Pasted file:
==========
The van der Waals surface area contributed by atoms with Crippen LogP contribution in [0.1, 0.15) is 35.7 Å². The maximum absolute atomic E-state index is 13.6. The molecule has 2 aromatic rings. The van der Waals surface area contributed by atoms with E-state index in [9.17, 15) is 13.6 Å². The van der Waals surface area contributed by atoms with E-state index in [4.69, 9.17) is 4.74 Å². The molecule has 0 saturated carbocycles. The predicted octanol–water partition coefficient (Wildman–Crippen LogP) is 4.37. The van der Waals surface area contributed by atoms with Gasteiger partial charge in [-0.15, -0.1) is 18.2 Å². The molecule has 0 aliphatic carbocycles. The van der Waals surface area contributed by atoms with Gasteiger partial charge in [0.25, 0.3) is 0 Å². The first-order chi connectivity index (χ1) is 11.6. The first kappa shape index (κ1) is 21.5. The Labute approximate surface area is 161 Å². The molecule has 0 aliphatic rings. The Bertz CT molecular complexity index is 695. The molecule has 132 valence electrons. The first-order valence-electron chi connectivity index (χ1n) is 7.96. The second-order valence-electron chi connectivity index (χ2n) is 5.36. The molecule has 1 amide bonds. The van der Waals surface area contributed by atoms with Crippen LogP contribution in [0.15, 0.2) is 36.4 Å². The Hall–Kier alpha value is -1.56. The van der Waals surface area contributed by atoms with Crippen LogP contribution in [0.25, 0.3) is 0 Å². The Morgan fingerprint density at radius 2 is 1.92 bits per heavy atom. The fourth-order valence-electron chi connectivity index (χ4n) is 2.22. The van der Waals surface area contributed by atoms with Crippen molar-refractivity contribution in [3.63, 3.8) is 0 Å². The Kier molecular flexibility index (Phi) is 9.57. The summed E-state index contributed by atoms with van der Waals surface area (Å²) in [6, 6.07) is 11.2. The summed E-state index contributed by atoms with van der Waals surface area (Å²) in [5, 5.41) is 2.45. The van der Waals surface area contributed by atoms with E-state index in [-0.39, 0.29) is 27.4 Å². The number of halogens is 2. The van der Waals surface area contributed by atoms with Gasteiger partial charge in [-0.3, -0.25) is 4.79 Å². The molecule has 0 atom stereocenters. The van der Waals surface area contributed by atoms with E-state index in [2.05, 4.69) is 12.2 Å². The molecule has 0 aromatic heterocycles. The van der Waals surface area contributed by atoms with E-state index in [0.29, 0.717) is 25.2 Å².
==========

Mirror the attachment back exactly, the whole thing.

The van der Waals surface area contributed by atoms with Crippen LogP contribution in [0.1, 0.15) is 35.7 Å². The maximum absolute atomic E-state index is 13.6. The molecule has 2 aromatic rings. The van der Waals surface area contributed by atoms with E-state index in [9.17, 15) is 13.6 Å². The van der Waals surface area contributed by atoms with E-state index in [4.69, 9.17) is 4.74 Å². The molecule has 0 saturated carbocycles. The predicted octanol–water partition coefficient (Wildman–Crippen LogP) is 4.37. The van der Waals surface area contributed by atoms with Gasteiger partial charge in [-0.15, -0.1) is 18.2 Å². The molecule has 0 aliphatic carbocycles. The van der Waals surface area contributed by atoms with Gasteiger partial charge in [0.25, 0.3) is 0 Å². The first-order chi connectivity index (χ1) is 11.6. The first kappa shape index (κ1) is 21.5. The Labute approximate surface area is 161 Å². The molecule has 0 aliphatic rings. The Bertz CT molecular complexity index is 695. The molecule has 132 valence electrons. The first-order valence-electron chi connectivity index (χ1n) is 7.96. The second-order valence-electron chi connectivity index (χ2n) is 5.36. The molecule has 1 amide bonds. The van der Waals surface area contributed by atoms with Crippen LogP contribution in [0.15, 0.2) is 36.4 Å². The Hall–Kier alpha value is -1.56. The van der Waals surface area contributed by atoms with Crippen LogP contribution in [0.25, 0.3) is 0 Å². The Morgan fingerprint density at radius 2 is 1.92 bits per heavy atom. The fourth-order valence-electron chi connectivity index (χ4n) is 2.22. The van der Waals surface area contributed by atoms with Crippen molar-refractivity contribution in [3.63, 3.8) is 0 Å². The Kier molecular flexibility index (Phi) is 9.57. The summed E-state index contributed by atoms with van der Waals surface area (Å²) in [6, 6.07) is 11.2. The summed E-state index contributed by atoms with van der Waals surface area (Å²) in [5, 5.41) is 2.45. The van der Waals surface area contributed by atoms with E-state index in [-0.39, 0.29) is 27.4 Å². The number of halogens is 2. The van der Waals surface area contributed by atoms with Gasteiger partial charge in [-0.3, -0.25) is 4.79 Å². The molecule has 0 atom stereocenters. The van der Waals surface area contributed by atoms with E-state index in [2.05, 4.69) is 12.2 Å². The molecule has 0 aromatic heterocycles. The van der Waals surface area contributed by atoms with E-state index in [0.29, 0.717) is 25.2 Å².